So I would say first, you’re right. Meetups are important. Conferences are important. What you do in this virus is Twitter. Emily and I we’re on Twitter a lot.
Twitter is all about COVID now. It’s not as funny.
It’s angry. It’s an angry conference that is also very friendly, but angry at the same.
Now, is it about COVID with data science or just COVID in general?
And then how the White House forecasts uses a ridiculous polynomial regression. I remember one of my first jobs out of college was doing forecasting and I remember thinking polynomial regressions were terrible. And now here I am, 10 years later hearing everyone talk about it. And 10 years ago, I would’ve been like, that’s amazing that we’re all talking about regressions together and now it’s not what I wanted.
The model was wrong.
But Emily’s right. It’s hard because everyone’s just talking about their COVID lives and not cool data science stuff, which is a bummer. If you want to talk about cool data science stuff, a great place. We want to talk about how difficult your life is right now, which often people do. So I did my first virtual conference this week. I attended, it was the Women in Data Science, Puget Sound conference, and it was a one day conference. It was really interesting. I thought I had a really cool program to do it, but even still, it’s just hard. It’s not the same as just seeing someone and waving at them in the conference. So it’s been a struggle.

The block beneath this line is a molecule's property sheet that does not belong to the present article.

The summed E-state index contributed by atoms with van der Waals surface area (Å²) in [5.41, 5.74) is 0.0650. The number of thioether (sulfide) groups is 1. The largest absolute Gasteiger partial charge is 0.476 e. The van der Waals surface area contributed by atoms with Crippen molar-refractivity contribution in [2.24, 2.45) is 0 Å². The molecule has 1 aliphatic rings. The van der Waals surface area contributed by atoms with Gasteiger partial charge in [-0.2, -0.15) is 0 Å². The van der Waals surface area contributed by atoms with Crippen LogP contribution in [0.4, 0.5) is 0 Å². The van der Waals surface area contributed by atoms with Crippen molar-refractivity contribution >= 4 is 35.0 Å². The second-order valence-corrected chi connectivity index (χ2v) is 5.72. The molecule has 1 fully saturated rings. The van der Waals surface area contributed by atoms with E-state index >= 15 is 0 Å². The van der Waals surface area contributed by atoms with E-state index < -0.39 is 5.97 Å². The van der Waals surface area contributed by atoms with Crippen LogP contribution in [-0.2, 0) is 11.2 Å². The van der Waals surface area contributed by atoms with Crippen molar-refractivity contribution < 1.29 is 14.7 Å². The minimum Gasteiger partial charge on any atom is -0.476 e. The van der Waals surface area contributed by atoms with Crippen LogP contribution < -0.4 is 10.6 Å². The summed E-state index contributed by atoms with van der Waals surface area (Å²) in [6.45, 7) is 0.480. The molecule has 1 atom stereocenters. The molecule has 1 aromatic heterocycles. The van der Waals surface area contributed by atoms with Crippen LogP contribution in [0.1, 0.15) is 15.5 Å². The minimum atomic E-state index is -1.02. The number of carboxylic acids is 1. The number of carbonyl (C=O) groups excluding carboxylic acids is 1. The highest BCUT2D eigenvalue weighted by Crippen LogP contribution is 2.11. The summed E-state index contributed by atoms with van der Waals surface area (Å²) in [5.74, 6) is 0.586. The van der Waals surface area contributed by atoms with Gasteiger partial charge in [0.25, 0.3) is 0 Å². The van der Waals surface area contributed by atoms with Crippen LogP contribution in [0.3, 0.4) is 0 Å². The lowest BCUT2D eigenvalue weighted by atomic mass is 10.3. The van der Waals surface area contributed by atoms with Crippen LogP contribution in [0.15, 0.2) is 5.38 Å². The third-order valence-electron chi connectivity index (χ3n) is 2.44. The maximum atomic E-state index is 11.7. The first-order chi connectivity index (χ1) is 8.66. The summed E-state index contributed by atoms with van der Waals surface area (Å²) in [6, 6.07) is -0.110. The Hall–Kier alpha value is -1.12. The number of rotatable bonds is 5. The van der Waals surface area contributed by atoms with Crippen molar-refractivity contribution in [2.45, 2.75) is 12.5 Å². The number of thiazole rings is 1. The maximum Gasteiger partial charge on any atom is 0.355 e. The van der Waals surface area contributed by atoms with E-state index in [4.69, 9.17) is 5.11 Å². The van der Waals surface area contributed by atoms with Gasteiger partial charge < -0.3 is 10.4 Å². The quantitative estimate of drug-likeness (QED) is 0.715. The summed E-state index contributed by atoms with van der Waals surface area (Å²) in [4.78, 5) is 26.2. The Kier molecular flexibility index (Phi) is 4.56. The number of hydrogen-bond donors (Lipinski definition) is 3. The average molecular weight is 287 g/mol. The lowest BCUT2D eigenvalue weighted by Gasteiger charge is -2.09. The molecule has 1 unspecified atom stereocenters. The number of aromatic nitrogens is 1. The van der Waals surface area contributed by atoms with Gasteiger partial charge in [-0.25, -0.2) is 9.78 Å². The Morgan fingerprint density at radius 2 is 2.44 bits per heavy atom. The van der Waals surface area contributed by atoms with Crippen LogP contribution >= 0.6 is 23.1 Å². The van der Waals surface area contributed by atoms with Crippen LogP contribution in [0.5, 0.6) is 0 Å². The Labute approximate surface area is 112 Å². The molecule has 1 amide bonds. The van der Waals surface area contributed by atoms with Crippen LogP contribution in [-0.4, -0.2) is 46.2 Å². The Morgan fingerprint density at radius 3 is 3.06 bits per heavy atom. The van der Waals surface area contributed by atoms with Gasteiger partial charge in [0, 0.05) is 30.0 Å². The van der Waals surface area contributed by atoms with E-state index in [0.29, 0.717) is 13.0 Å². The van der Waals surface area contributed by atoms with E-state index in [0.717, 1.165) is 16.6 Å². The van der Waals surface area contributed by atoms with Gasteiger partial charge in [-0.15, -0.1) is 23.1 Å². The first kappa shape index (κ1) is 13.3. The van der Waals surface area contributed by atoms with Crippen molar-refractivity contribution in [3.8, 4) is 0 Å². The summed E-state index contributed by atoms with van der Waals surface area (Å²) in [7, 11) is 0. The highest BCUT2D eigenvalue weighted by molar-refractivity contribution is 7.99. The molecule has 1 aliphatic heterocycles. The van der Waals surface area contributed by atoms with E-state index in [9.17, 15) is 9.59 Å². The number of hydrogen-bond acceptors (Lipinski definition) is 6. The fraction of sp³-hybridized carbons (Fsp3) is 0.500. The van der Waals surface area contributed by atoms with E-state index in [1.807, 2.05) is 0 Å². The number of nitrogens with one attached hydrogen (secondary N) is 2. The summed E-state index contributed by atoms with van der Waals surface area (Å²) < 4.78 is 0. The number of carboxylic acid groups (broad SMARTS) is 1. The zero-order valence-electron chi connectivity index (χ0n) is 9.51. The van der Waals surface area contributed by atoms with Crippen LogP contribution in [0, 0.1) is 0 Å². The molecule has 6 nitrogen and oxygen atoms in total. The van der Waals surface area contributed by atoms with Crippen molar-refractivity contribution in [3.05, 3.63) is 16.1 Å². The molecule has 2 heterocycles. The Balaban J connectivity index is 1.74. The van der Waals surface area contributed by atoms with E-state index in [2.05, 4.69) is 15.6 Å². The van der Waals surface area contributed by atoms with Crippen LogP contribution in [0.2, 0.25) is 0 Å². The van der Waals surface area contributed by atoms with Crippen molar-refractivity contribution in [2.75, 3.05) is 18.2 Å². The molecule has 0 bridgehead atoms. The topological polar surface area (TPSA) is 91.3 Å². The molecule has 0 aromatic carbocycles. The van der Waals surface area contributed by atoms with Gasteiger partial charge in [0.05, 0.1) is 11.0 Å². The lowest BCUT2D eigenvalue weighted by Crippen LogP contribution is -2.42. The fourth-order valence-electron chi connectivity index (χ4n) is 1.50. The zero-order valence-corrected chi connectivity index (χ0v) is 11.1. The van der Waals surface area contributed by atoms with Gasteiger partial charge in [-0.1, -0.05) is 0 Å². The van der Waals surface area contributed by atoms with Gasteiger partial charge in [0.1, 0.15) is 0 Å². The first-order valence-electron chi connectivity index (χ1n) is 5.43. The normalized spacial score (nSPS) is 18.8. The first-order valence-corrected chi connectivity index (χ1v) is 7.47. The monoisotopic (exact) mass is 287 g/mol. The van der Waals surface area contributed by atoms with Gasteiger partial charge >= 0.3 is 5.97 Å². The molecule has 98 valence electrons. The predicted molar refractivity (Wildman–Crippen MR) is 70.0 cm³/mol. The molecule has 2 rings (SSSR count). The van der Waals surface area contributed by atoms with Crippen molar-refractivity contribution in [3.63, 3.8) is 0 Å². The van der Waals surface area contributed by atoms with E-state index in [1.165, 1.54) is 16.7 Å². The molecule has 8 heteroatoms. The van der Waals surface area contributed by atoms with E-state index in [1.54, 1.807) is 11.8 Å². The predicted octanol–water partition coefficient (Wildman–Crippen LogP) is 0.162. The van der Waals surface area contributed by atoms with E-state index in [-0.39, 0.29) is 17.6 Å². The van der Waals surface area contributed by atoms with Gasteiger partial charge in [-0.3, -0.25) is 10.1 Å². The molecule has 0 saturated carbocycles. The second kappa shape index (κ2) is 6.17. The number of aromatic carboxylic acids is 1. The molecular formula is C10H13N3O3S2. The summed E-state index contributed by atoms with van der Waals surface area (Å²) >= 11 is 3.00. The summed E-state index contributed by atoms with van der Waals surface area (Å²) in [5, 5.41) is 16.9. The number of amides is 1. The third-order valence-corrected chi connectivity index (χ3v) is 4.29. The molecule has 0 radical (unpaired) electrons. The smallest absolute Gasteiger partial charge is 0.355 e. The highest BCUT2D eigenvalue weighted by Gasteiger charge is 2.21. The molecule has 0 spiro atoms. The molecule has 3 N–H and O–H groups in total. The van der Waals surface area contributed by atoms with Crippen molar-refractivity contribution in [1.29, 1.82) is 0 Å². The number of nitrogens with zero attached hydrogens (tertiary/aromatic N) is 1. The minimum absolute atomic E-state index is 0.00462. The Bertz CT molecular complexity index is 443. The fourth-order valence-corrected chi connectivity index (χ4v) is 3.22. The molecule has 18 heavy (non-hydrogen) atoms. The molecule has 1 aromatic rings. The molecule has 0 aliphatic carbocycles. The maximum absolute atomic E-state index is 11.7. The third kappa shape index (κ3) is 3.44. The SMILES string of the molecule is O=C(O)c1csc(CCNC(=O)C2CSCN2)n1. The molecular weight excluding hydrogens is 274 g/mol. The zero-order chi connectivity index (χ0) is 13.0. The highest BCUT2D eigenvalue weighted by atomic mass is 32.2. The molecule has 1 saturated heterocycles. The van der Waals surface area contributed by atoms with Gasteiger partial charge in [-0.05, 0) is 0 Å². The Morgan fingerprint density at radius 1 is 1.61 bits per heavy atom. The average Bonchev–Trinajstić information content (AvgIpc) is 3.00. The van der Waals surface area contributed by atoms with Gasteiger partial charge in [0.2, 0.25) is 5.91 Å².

We were planning to do two book launch parties, one in New York and one in Seattle, in April, May. Of course that’s been indefinitely postponed. And we’re still doing, obviously we’re doing this podcast. One cool thing is getting to do Meetups in other cities.
They wouldn’t necessarily pay it for you to come up to Montreal. So that’s one benefit, but I do think it’s harder. I’m looking forward to, maybe meetups innovating by doing things like Zoom breakout rooms, finding ways to help people connect. Because that’s often what I would say to people like a big value of conferences and meetups.